As educators and scholars, we take issue with the false comparisons and inaccurate claims raised in the counterpoint by Rob Jorczak (“Increase the ranks of teachers of color? How and toward what end?” March 23) to a recent article about the severe shortage of teachers of color and American Indian descent in Minnesota (“Schools try to bridge teacher-student color gap,” March 19).

Minnesota has had some of the worst academic and opportunity gaps in the nation. While there are many excellent white teachers who do great work to close the gap, many others contribute to widening the gap due to implicit biases that children who are American Indian and of color are intellectually and socially inferior to whites.

Only 4.6 percent of teachers in Minnesota can relate to the experiences of 31 percent of students who are of color and American Indian, which is one of the major causes of academic gaps that need to be addressed in our state. The racial gap between teachers and students is even wider in the metro area: only 7 percent of teachers are of color or American Indian, compared with 59 percent of students.

Developing trusting and affirming relationships with diverse students and families is crucial to closing equity gaps. Research by nationally recognized experts in education Gloria Ladson-Billings (University of Wisconsin), Tyrone Howard (UCLA), and Ana Villegas (Montclair State University), among many others, has shown the academic benefits of having ethnically and racially diverse teachers in our classrooms.

Simply, when all students, including white students, see diverse adults in professional roles they come to value different experiences and perspectives. In particular, students who are American Indian and of color benefit by having adult role models who look like them and understand their experiences.

Why are there so few American Indian teachers and teachers of color? There are several systemic reasons, including: institutional/historical inequities in schooling; lack of financial incentives and support; teacher licensing exams and overuse of standardized testing in K-12 schools; teacher-preparation programs that tend to replicate inequity by lacking inclusive practices; and racially isolating school climates that lead to problems with retaining teachers from diverse backgrounds.

Institutional inequities steeped in history are opportunity gaps that scholar Ladson Billings has called the “education debt.” A 2016 report released by the Minnesota Education Equity Partnership (MnEEP) shows that Minnesota still has one of the nation’s largest “achievement gaps” due to these persistent problems.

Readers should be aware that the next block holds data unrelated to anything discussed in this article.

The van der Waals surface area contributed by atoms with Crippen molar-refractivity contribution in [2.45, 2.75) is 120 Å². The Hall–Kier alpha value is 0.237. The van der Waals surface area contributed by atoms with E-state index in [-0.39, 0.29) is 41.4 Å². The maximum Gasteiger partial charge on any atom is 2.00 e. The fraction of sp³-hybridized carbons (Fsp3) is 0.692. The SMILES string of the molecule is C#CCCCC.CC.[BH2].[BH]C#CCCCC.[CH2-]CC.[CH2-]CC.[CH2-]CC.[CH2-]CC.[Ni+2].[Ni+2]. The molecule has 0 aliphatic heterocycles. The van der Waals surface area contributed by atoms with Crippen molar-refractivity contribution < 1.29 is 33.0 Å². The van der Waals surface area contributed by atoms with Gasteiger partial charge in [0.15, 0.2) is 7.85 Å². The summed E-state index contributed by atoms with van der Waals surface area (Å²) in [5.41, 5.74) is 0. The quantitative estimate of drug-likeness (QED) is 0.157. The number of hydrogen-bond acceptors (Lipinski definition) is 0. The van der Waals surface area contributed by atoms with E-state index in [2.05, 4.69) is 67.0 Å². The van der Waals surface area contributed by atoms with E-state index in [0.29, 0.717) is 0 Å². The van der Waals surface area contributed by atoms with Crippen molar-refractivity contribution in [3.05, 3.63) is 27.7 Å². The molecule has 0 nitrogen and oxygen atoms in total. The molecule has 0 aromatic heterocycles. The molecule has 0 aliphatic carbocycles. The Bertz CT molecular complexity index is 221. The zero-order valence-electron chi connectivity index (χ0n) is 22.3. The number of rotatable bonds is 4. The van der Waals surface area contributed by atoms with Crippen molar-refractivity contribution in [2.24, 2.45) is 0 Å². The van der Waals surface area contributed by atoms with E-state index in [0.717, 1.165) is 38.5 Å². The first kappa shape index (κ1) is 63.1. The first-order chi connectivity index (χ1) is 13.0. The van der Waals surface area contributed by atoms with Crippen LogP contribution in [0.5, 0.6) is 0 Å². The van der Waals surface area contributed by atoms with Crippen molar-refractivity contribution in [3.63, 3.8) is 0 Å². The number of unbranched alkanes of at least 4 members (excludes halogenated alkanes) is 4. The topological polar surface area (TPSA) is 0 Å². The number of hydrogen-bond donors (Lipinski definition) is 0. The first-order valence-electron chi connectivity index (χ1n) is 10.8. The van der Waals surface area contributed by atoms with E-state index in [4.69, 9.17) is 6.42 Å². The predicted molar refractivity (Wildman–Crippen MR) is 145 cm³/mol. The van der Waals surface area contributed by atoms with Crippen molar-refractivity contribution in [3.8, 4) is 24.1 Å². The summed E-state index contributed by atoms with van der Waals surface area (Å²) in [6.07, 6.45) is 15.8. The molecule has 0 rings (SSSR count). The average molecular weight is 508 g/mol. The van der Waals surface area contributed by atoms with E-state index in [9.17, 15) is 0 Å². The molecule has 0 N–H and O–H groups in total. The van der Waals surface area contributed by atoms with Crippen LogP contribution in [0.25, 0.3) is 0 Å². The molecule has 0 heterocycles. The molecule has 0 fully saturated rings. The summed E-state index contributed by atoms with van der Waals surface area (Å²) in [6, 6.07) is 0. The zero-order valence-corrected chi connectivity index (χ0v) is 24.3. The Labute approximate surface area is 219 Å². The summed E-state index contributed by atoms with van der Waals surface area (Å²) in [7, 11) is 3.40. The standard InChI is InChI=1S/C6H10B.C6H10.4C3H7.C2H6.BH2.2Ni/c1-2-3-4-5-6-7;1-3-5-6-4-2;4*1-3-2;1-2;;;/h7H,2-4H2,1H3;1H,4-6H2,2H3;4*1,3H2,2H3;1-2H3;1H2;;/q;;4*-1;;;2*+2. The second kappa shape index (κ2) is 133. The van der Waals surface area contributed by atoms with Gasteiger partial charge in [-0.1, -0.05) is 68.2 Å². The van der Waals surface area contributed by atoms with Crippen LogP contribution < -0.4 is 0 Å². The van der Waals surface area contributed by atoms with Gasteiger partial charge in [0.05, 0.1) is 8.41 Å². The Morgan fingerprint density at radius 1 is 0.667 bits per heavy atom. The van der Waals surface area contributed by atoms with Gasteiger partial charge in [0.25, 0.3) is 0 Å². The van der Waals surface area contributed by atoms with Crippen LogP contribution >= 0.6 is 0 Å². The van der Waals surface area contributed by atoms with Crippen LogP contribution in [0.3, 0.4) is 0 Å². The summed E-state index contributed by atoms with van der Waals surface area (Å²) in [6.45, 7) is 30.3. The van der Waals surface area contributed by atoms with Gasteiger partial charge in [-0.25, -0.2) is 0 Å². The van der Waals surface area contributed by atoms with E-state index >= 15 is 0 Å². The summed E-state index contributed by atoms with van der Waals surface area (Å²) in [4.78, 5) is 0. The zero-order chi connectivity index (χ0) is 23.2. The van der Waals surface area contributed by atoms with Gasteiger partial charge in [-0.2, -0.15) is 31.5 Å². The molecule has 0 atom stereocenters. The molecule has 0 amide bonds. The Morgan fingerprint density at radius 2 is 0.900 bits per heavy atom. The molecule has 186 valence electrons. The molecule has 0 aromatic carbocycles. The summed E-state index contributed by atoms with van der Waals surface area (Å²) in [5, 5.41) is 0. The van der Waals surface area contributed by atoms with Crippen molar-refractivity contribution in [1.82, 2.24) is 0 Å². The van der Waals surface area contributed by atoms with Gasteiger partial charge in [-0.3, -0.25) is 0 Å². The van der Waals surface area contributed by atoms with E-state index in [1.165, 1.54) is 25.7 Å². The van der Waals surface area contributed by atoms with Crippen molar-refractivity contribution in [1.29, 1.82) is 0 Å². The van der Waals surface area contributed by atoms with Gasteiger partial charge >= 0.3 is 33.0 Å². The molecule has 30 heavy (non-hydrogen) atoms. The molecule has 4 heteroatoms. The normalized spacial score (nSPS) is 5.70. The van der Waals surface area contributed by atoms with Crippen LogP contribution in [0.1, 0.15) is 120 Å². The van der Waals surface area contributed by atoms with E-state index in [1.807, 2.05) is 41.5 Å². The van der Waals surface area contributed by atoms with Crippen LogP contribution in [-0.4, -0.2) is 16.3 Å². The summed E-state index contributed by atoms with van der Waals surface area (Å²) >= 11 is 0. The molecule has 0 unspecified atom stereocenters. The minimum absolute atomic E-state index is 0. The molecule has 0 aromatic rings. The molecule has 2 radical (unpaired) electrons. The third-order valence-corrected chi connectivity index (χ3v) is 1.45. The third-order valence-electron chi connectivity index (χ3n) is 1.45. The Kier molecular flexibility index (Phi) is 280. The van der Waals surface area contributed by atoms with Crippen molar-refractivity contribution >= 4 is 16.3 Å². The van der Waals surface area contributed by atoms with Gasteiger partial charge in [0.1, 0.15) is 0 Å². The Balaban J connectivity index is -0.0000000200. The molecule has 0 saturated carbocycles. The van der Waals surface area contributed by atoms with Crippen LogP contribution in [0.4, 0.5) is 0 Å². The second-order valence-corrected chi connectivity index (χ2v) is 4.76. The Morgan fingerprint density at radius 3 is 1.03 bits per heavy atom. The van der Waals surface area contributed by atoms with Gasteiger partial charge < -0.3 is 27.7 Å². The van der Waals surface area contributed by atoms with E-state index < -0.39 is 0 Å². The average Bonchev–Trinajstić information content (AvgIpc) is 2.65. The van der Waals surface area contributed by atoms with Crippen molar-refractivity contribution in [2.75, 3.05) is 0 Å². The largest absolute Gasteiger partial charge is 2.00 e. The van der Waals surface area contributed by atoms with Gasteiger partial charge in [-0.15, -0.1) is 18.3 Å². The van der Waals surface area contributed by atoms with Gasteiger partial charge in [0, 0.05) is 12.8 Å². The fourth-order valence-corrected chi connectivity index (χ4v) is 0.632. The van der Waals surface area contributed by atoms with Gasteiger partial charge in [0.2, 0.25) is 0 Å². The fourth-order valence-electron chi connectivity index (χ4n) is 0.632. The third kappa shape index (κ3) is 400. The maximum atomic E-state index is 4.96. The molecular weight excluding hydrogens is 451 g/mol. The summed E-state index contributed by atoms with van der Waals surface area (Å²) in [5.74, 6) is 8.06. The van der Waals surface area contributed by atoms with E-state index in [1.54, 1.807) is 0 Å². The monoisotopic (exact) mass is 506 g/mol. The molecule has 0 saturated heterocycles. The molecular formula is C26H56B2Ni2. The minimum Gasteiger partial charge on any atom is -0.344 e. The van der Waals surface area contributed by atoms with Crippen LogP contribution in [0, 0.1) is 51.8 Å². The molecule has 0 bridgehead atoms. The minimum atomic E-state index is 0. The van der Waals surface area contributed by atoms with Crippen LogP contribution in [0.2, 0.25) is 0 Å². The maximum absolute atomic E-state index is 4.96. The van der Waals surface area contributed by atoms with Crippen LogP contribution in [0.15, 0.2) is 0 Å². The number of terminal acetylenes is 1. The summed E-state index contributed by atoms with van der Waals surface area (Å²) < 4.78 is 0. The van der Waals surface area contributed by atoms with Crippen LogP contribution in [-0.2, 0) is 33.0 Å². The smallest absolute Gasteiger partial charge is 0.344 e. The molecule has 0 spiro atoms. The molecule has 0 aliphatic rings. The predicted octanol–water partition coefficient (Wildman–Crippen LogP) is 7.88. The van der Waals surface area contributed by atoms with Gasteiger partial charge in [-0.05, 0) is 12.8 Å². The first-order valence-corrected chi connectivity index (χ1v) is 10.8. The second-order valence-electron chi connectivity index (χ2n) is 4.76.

Beyond disparate test scores and graduation rates, other evidence of opportunity gaps includes: the overrepresentation of students who are American Indian or of color in special education and underrepresentation in advanced, “gifted” or honors courses; students of color being more harshly disciplined compared with their white peers for the same misbehaviors; traumatic educational histories of exclusion, segregation and assimilation; lack of racially diverse role models as teachers; and deeply rooted views that those who are not white are deficient, deviant, and intellectually inferior.

Jorczak’s comment that perhaps people of color and American Indians are simply not “qualified” compared to whites is problematic, as it implies that one must be white to be a competent and qualified teacher. In reality, there are many white teachers who are unqualified to serve in the classroom. Unfortunately, researchers such as Beverly Cross (University of Memphis) have demonstrated that many white teachers perpetuate deficit approaches to teaching and learning with communities, students, and teachers who are of color and American Indian.

Research as well as national and state policy briefs in recent years have emphasized the following needed changes and investments:

• Support expanded pathways to teaching.

• Provide financial incentives and support through scholarships, student teaching stipends and loan forgiveness.

• Create inclusive and respectful climates and curriculum in preK-12 schools and higher ed programs.

• Eliminate discriminatory teacher testing requirements.

• Provide induction and mentoring support.

Current legislation including the Increase Teachers of Color Act (SF 1555) authored by state Sen. Carla Nelson, R-Rochester, would help address barriers. Minnesota would serve itself well by being a national leader in this area, directly confronting systemic barriers to teaching for communities from underrepresented backgrounds. Our state cannot credibly stake its purported claims to being equity-minded and providing a high-quality education to all if these basic structural inequities in the teaching profession are not dismantled.

Vichet Chhuon, Paul Spies and Rene Antrop-Gonzalez are professors of education and members of the Coalition to Increase Teachers of Color and American Indian Teachers in Minnesota.